Pain > Acromioclavicular Joint Injuries
Acromicioclavicular (AC) Joint Injuries
Acromioclavicular (AC) joint injury is an injury
to the top of the shoulder, where the front of the shoulder blade
(acromion) attaches to the collarbone (clavicle).
AC joint injuries can be caused by a
traumatic event, such as falling directly on the outside of the shoulder,
or by repetitive overuse. Most AC joint injuries are common in
individuals younger than 35 years old, with males sustaining 500% more traumatic AC joint injuries than females.
Because younger athletes
are most likely to participate in high-risk and collision activities,
such as football, biking, snow sports, hockey, and rugby, that's why traumatic acromioclavicular joint injuries occur most often in this population.
AC joint injuries
can be identified and effectively treated by a senior physiotherapist, often
avoiding the need for surgery.
What Are Acromicioclavicular (AC) Joint Injuries?
There are total of four ligaments holding the 2 bones of the AC joint (the
acromion and the clavicle) together. Usually when an AC joint injury occurs,
these ligaments are stressed, resulting in some degree of joint
separation (and injury).
There are 2 types of injuries that can occur at the AC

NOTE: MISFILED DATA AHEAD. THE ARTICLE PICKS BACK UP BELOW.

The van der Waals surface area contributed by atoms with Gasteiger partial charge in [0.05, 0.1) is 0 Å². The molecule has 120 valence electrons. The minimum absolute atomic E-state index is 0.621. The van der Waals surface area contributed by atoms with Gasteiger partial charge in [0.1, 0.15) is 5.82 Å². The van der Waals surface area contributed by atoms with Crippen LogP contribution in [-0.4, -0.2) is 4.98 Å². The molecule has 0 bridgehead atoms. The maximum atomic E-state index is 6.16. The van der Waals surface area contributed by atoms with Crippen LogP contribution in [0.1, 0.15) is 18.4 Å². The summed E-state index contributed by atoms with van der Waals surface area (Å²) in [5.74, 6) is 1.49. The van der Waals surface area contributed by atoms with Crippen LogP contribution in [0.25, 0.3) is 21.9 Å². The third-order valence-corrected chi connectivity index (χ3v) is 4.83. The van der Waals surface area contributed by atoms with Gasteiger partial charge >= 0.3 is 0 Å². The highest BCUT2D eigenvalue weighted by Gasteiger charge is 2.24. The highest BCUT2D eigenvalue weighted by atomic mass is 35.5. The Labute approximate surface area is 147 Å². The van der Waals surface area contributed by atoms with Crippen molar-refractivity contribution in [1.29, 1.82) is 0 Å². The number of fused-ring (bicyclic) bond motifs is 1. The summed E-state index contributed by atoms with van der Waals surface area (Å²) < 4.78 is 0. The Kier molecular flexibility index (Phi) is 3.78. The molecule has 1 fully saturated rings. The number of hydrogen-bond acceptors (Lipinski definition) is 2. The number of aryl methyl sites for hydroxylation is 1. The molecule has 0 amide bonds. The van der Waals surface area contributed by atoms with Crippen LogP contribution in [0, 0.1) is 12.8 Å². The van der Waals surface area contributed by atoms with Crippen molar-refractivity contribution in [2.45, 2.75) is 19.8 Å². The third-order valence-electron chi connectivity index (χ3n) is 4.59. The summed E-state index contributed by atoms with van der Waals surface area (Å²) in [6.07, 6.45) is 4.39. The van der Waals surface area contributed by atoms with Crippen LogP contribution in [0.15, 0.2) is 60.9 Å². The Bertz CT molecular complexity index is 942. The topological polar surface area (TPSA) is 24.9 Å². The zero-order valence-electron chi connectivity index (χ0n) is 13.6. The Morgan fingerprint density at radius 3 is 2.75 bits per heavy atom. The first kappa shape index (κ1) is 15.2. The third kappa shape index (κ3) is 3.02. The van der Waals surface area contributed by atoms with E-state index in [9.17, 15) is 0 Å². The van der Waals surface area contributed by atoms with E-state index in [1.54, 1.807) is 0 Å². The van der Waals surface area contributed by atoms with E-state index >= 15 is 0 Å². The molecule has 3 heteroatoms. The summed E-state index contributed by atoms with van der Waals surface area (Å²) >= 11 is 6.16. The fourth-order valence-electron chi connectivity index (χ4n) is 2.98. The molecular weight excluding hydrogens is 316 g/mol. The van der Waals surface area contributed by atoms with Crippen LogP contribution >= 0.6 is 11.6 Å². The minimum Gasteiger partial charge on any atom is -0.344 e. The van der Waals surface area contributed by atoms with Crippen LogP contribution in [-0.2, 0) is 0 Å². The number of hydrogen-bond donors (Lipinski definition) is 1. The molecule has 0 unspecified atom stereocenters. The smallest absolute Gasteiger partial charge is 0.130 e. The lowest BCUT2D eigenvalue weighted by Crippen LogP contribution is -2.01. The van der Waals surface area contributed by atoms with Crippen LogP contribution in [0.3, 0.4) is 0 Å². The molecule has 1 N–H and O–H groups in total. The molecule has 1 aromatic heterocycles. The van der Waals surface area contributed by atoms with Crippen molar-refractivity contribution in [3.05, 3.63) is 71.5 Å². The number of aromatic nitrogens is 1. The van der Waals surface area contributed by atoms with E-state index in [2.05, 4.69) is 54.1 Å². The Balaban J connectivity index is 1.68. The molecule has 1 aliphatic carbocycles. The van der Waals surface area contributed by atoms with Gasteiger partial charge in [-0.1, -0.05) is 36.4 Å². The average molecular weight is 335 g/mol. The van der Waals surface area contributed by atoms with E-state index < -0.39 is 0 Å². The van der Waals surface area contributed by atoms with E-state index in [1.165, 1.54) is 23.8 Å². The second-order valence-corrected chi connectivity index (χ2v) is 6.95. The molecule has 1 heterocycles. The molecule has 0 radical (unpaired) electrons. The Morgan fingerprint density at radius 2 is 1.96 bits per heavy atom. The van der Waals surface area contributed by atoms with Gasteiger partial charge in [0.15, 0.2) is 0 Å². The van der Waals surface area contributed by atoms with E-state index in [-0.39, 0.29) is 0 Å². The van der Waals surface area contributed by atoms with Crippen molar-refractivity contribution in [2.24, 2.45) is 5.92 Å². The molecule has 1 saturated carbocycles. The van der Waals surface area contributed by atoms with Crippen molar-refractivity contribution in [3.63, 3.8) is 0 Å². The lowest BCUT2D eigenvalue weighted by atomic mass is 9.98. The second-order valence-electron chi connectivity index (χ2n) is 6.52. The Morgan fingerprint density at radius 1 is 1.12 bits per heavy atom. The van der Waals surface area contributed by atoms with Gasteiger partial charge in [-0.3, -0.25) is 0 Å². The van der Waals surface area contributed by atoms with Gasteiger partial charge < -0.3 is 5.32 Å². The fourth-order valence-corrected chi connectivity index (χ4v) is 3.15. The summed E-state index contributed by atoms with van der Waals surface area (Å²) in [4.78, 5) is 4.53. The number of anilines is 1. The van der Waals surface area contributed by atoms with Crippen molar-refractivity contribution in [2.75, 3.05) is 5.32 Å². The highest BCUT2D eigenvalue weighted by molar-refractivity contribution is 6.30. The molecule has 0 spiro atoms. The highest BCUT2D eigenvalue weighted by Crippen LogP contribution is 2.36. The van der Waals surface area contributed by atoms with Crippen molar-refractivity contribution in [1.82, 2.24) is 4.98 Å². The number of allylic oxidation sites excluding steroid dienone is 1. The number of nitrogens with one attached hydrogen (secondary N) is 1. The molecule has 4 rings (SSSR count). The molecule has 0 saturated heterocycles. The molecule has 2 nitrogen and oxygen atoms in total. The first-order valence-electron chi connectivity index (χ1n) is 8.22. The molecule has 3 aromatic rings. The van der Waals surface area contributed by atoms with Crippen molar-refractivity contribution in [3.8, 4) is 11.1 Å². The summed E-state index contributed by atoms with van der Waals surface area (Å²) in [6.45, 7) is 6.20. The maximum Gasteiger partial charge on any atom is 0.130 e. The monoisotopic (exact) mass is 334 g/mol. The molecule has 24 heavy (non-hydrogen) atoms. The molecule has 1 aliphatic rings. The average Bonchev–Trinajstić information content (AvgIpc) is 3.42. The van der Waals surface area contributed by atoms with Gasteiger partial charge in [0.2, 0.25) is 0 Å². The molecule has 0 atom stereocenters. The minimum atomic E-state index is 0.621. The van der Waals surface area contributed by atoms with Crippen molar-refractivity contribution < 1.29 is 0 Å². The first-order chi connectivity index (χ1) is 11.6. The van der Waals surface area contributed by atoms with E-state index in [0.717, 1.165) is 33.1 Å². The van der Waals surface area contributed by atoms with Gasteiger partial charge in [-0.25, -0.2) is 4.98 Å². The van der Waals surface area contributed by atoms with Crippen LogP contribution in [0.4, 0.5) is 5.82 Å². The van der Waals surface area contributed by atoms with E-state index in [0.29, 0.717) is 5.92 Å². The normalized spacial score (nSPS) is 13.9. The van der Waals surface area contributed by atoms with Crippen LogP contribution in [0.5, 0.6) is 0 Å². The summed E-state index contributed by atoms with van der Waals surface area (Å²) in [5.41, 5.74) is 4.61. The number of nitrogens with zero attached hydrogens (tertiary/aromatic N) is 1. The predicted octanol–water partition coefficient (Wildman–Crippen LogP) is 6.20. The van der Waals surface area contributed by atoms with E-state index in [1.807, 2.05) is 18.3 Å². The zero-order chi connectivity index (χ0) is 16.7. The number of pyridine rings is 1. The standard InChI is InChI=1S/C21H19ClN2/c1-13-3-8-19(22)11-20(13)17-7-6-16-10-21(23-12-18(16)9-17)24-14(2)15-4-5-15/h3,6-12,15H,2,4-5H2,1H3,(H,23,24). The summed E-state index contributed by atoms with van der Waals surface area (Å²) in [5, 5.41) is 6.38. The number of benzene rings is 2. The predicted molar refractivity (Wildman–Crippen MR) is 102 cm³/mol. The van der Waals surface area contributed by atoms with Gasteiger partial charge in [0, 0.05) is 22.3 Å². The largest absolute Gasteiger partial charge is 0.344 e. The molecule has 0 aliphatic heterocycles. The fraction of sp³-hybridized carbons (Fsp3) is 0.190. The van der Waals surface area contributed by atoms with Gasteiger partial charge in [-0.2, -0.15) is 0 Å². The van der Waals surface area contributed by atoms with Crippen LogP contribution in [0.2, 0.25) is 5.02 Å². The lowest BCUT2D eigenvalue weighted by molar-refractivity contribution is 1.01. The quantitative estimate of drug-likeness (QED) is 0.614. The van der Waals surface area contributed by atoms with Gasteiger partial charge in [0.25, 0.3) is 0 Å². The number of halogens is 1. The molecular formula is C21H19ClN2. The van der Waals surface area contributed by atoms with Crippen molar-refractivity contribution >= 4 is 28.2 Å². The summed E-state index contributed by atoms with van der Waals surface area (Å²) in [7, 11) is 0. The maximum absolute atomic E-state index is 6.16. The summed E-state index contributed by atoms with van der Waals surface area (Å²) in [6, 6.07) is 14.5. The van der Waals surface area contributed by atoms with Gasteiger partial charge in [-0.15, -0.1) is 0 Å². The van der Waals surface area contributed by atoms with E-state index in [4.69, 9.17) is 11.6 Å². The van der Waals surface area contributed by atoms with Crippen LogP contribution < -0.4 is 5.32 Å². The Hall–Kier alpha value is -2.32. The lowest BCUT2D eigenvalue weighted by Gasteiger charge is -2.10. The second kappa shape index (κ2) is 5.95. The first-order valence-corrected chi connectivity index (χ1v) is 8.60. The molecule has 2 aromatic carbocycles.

- traumatic (high impact types such as sports, accidents, falls etc)
- overuse injuries (due to overuse over a period of time)
A traumatic AC joint injury occurs when there is a
disruption of the joint due to damaged ligaments holding the 2 bones of
the joint together. This injury is called a shoulder separation (in contrast to a shoulder dislocation, it involves the ball-and-socket joint of the shoulder).
Traumatic AC joint injuries are most common in individuals who
sustain a fall and land on the outside of the shoulder or onto a hand eg
- a rugby or soccer player who was tackled
- a bicyclist who crashed his/her bike
- a person who fell off a ladder/raised location
Traumatic AC joint injuries are graded from mild to severe based on
the amount of separation of the joint. Treatment of mild cases likely
will be provided and solved by a physical therapist; more severe cases may require
corrective shoulder surgery followed by post-surgery physiotherapy.
For the overused AC joint injury which occurs over time as
repeated, excessive stress is placed on the joint. Cartilage at the ends
of the acromion and clavicle bones protects the joint from daily wear
and tear. Over a period of time, the demand placed on this cartilage may be more
than it is capable of enduring, resulting in an overuse injury.
Significant wearing of the cartilage is known as arthritis.
joint injury is most common in individuals who perform tasks, such as
heavy weight lifting (eg bench press and military presses), or jobs that require
physical labor with the arms stretched over the head.
How Does an acromioclavicular joint injury Feel like?
With an AC joint injury, you may experience:
- General shoulder pain and swelling
- Swelling and tenderness over the AC joint
- Loss of shoulder strength
- A visible bump above the shoulder
- Pain when lying or sleeping on the injured side
- Decreased shoulder range of motion
- A popping/clicking sound or catching sensation with movement of the shoulder